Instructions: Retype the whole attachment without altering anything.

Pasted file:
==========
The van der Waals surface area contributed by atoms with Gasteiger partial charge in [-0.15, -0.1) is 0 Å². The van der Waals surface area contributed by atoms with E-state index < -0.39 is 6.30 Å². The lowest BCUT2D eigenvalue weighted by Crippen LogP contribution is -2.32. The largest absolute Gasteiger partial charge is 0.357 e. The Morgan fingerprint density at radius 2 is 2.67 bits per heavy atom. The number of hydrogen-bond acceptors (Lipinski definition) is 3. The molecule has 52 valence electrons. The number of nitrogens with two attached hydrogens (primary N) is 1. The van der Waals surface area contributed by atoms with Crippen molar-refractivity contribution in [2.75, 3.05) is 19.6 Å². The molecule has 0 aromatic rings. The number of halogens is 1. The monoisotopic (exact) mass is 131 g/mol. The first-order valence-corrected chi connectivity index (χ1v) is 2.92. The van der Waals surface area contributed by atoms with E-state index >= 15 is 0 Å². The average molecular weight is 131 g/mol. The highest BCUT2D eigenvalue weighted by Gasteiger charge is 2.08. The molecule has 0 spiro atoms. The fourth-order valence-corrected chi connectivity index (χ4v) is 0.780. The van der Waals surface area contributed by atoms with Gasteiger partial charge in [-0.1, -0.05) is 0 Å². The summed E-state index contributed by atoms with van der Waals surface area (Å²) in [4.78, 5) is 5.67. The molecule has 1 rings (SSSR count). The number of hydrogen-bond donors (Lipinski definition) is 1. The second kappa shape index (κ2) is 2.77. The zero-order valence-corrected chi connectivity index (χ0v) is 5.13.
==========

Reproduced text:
The van der Waals surface area contributed by atoms with Gasteiger partial charge in [-0.15, -0.1) is 0 Å². The van der Waals surface area contributed by atoms with E-state index < -0.39 is 6.30 Å². The lowest BCUT2D eigenvalue weighted by Crippen LogP contribution is -2.32. The largest absolute Gasteiger partial charge is 0.357 e. The Morgan fingerprint density at radius 2 is 2.67 bits per heavy atom. The number of hydrogen-bond acceptors (Lipinski definition) is 3. The molecule has 52 valence electrons. The number of nitrogens with two attached hydrogens (primary N) is 1. The van der Waals surface area contributed by atoms with Crippen molar-refractivity contribution in [2.75, 3.05) is 19.6 Å². The molecule has 0 aromatic rings. The number of halogens is 1. The monoisotopic (exact) mass is 131 g/mol. The first-order valence-corrected chi connectivity index (χ1v) is 2.92. The van der Waals surface area contributed by atoms with E-state index >= 15 is 0 Å². The average molecular weight is 131 g/mol. The highest BCUT2D eigenvalue weighted by Gasteiger charge is 2.08. The molecule has 0 spiro atoms. The fourth-order valence-corrected chi connectivity index (χ4v) is 0.780. The van der Waals surface area contributed by atoms with Gasteiger partial charge in [-0.1, -0.05) is 0 Å². The summed E-state index contributed by atoms with van der Waals surface area (Å²) in [4.78, 5) is 5.67. The molecule has 1 rings (SSSR count). The number of hydrogen-bond donors (Lipinski definition) is 1. The second kappa shape index (κ2) is 2.77. The zero-order valence-corrected chi connectivity index (χ0v) is 5.13.